1937 Bugatti Type 57S

Sports, body by Corsica
Sale Price
$7,013,000 - $9,818,000
Est. Range
19 February 2021
Sold Date
Lot Number
Incomplete restoration
Auction House
Chassis no. 57503; Engine no. 16S. Black with black cloth top over biscuit leather. RHD. 3257/160hp, 4-speed, single right side spare, wheel discs, folding windshield, Scintilla headlights, fog light, full (but scruffy) weather equipment.

Evaluation: Based upon frame rails from one of the underslung (“Surbaisse”) Bugatti Type 57G “Tanks”, original Corsica coachwork, an incomplete restoration following 51 years of dedicated ownership by the late Bill Turnbull who strove to establish its history and evolution. Originally delivered to Sir Robert Ropner, later owned by Rodney ‘Connaught’ Clarke, H.H. Coghlan and Dr. Kenneth Cock. Repainted original coachwork with fenders returned to the original profile, professionally preserved old upholstery, partially rebuilt engine. A work in progress but delightfully and passionately preserved. Completion and final assembly will not be straightforward but 503’s history and the process of its resuscitation is voluminously documented and the result will be sublime.

Bottom Line: Despite heavy emphasis on the origin of the frame rails (but not crossmembers) in one of the Type 57G Bugatti Aerodyne “Tanks” a less charitable view might be that Bugatti was employing leftover parts to make “new” cars. Be that as it may, Type 57S s/n 57503 has a marvelous history and has been treated to a meticulous mechanical restoration. It is incomplete in so many ways, but Bill Turnbull’s meticulous attention to mechanical detail promises good results and the original Corsica body is nothing if not well-preserved. It is a credit to both the Turnbull estate and Bonhams that it was offered without reserve, appropriate in the case of a car that is unique. Its challenge is that it was never quite good enough for the fastidious engineer Bill Turnbull and never got “done”, where the pursuit of “perfection” left Bill Turnbull with satisfaction for the quality of his work, but never experienced the joy of driving the car. The bidders made up their minds with this £3.6M ($5M) hammer price and there are more pounds or dollars to be spent unravelling its restoration history and completing it. Sold to a UK bidder.

by Rick Carey
25 February 2021
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Condition definitions
Condition #1: Concours
Condition #1 vehicles are the best in the world. The visual image is of the best vehicle, in the right colors, driving onto the lawn at the finest concours. Perfectly clean, the vehicle has been groomed down to the tire treads. Painted and chromed surfaces are mirror-like. Dust and dirt are banned, and materials used are correct and superbly fitted. The one word description for #1 vehicles is “concours.“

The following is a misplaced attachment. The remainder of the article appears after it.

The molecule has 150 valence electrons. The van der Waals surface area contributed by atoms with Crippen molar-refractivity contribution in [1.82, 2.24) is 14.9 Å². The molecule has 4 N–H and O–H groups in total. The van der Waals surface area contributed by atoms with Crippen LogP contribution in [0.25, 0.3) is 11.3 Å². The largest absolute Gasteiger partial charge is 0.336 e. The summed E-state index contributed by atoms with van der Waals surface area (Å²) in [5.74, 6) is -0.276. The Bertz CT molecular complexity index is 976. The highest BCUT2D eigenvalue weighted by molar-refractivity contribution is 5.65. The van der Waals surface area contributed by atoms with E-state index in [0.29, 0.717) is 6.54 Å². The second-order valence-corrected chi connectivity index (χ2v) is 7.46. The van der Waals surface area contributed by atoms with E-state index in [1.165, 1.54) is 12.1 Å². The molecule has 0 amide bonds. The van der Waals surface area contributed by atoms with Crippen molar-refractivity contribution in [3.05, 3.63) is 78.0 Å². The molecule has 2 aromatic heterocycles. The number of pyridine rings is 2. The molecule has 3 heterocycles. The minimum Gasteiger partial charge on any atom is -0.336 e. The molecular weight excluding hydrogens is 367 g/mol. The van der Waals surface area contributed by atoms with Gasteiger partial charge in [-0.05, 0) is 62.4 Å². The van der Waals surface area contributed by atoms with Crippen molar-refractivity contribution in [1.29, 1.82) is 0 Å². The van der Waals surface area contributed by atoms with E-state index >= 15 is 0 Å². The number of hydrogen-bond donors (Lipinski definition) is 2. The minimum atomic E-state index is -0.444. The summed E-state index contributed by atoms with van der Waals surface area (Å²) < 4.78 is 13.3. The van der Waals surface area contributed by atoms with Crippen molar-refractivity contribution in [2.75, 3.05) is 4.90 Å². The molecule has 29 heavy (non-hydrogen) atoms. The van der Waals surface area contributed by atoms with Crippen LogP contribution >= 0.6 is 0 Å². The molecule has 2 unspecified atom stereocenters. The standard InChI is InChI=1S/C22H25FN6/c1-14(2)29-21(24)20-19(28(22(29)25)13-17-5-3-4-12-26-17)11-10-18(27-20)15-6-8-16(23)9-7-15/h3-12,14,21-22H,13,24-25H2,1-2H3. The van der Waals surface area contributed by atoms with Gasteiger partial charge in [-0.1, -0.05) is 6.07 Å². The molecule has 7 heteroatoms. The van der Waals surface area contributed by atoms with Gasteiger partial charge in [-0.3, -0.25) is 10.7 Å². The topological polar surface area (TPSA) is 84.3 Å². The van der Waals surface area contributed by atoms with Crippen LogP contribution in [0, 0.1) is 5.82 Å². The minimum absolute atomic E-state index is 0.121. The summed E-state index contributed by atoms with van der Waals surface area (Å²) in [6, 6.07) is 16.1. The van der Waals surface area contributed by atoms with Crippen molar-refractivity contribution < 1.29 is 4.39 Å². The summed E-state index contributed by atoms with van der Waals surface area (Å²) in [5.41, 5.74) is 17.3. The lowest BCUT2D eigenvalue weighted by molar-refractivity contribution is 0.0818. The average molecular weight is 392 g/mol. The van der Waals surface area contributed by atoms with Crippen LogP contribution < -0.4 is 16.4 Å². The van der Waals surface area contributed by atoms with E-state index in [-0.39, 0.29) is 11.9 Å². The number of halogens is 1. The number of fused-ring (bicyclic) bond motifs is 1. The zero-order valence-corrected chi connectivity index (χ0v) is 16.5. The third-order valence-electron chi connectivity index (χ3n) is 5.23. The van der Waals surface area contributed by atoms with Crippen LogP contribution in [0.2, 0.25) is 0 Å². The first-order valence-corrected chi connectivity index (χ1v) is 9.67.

Condition #2: Excellent
#2 vehicles could win a local or regional show. They can be former #1 vehicles that have been driven or have aged. Seasoned observers will have to look closely for flaws, but will be able to find some not seen by the general public. The paint, chrome, glass and finishes will all appear as excellent. No excessive smoke will be seen on startup, no unusual noises will emanate from the engine. The vehicle will drive as a new vehicle of its era would. The one word description for #2 vehicles is “excellent.“
Condition #3: Good
#3 vehicles could possess some, but not all of the issues of a #4 vehicle, but they will be balanced by other factors such as a fresh paint job or a new, correct interior where applicable. #3 vehicles drive and run well, but might have some incorrect parts. These vehicles are not used for daily transportation but are ready for a long tour without excuses, and the casual passerby will not find any visual flaws. “Good” is the one word description of a #3 vehicle.
Condition #4: Fair
#4 vehicles are daily drivers, with flaws visible to the naked eye. The chrome might have pitting or scratches, the windshield might be chipped. Paintwork is imperfect, and perhaps the body has a minor dent. Split seams or a cracked dash, where applicable, might be present. No major parts are missing, but the wheels could differ from the originals, or other non- stock additions might be present. A #4 vehicle can also be a deteriorated restoration. “Fair” is the one word that describes a #4 vehicle.
Condition #5: Poor
Running, but battered, incomplete, and perhaps rusty.
Condition #6: Parts car
Parts car.
Hagerty only assigns condition ratings to vehicles we can inspect in person or, for online listings, via high-quality photography.